I think there is a moral obligation for scholars, from the sciences to the humanities, to make their research understandable to the public—who, after all, support them. I think there is growing recognition in academia that this obligation is important. But I am encouraged that academic leaders in College Hall, such as [School of Arts and Sciences Dean] Sam Preston recognize the issues and are thinking about them.

After 9/11 and the invasion of Afghanistan, and again since the war in Iraq, the museum has taken an active role in providing background information on those cultures and also on the issue of looting of archaeological artifacts in Iraq. How do activities like those fit into the museum’s mission?

We’re talking about the relevance of the museum. We have scholars here very knowledgeable about Afghanistan, and so, after the invasion, we had public presentations that were very well attended just giving historical background on why Afghanistan is such a difficult political place. Why is it a place that the Taliban and al-Qaeda could have such a successful hold? And certainly with Iraq—a whole series of our scholars worked in Iraq in the pre-Saddam Hussein past—we felt that one of our public responsibilities with this situation was to try and be as helpful as possible in providing historical context for our audiences and advising on the archaeological problems there.

After the initial furor over the looting at the Baghdad Museum, we came to realize that the larger problem was the looting of archaeological sites throughout the country. Again we had a series of public presentations here. In particular, Richard Zettler, who is curator in charge of our Near Eastern Section, gave very well-attended presentations—we’re talking hundreds of people—on the current archaeological situation in Iraq. He and Steve Tinney [who heads the Sumerian Dictionary Project], offered a presentation up in New York at the Penn Club looking at ancient Iraq and relating it to modern problems, and Richard and I wrote an op-ed piece for the Inquirer. He has been on call to a number of agencies to give expert advice as well.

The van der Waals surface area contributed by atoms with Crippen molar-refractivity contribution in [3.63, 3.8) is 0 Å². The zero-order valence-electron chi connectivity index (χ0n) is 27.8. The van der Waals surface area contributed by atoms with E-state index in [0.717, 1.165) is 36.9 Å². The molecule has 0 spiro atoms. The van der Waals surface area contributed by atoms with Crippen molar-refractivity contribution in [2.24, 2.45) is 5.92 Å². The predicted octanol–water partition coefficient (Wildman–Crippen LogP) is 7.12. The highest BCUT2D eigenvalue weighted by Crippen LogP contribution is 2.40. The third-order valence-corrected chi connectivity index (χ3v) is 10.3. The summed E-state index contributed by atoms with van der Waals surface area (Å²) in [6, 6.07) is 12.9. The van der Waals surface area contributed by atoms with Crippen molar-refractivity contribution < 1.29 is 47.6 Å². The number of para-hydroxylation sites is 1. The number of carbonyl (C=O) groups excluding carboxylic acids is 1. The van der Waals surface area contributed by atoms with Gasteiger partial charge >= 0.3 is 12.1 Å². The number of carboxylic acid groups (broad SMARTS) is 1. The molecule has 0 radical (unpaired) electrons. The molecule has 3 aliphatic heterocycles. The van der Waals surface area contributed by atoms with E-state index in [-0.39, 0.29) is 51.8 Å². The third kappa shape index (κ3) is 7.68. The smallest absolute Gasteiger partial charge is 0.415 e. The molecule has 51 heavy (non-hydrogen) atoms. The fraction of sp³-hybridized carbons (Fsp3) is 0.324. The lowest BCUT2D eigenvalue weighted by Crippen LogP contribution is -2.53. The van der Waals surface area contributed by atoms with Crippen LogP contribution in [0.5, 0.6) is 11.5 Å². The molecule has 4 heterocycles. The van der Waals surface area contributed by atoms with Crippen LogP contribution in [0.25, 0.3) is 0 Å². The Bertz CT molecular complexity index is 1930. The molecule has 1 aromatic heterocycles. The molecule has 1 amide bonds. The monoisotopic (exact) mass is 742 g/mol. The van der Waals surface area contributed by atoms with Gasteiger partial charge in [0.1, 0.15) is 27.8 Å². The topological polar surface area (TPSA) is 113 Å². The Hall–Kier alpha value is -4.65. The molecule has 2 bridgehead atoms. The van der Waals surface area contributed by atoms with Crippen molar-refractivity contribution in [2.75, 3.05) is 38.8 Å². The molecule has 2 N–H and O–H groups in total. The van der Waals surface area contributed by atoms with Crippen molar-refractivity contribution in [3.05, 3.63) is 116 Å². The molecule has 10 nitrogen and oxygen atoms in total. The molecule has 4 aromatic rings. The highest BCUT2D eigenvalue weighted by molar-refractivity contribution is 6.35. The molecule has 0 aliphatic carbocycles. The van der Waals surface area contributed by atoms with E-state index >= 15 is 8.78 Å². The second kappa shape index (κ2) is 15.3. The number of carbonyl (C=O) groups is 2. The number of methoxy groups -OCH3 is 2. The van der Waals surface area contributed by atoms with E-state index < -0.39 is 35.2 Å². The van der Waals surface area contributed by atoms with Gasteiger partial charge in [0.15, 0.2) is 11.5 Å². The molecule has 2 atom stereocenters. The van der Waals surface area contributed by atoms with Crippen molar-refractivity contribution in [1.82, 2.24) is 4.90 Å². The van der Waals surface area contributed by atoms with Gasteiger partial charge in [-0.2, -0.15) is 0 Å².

This is an example of where the museum can be very relevant and important by providing context for current affairs, but there clearly are lots of other ways where the museum is connected with present concerns. For example, Clark Erickson, who undertakes archaeology in Bolivia, is working with local farmers showing them how agricultural techniques from time periods centuries in the past were much more productive and efficient [“Gazetteer,” March/April 2001]. Working with some of the local farmers, he’s helping to make the agriculture today more efficient, based on successful techniques from hundreds and hundreds of years ago. He is trying to improve lives through archaeology, which might have seemed an oxymoron a decade or two ago!

This is another part of this new kind of archaeology—not that everything we do in archaeology and anthropology is relevant—but there is a very strong component of public-interest anthropology in the department here. The kind of work pioneered by biological anthropologist Frank Johnson on nutrition in West Philadelphia is an example. A lot of our scholars, both in the museum and certainly in the anthropology department, such as [Professor of Anthropology] Peggy Sanday and Paula Sabloff, are working with [Center for Community Partnerships Director] Ira Harkavy [“A Matter of Trust,” July/August 2003] in programs in West Philadelphia as well as on projects of their own.

So, the University Museum is not an old-fashioned, fusty museum of antiquities, but a dynamic place that is totally relevant—to the University and Philadelphia, in particular, but to national and global concerns as well. I’d like to think I’ve helped to further stimulate these developments, and I’m very optimistic that my successor will be able to come in and continue to foster those positive trends. Hopefully, 10 years from now that trajectory will remain on an upward climb.

I’m not going to say that I’m going to regret stepping down, because I’m looking forward to switching gears and getting back to teaching and writing, but at the same time it’s been a really incredible ride!

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2004 The Pennsylvania Gazette
Last modified 02/27/04

FEATURE:
Full Circle
By John Prendergast
Photography by Candace diCarlo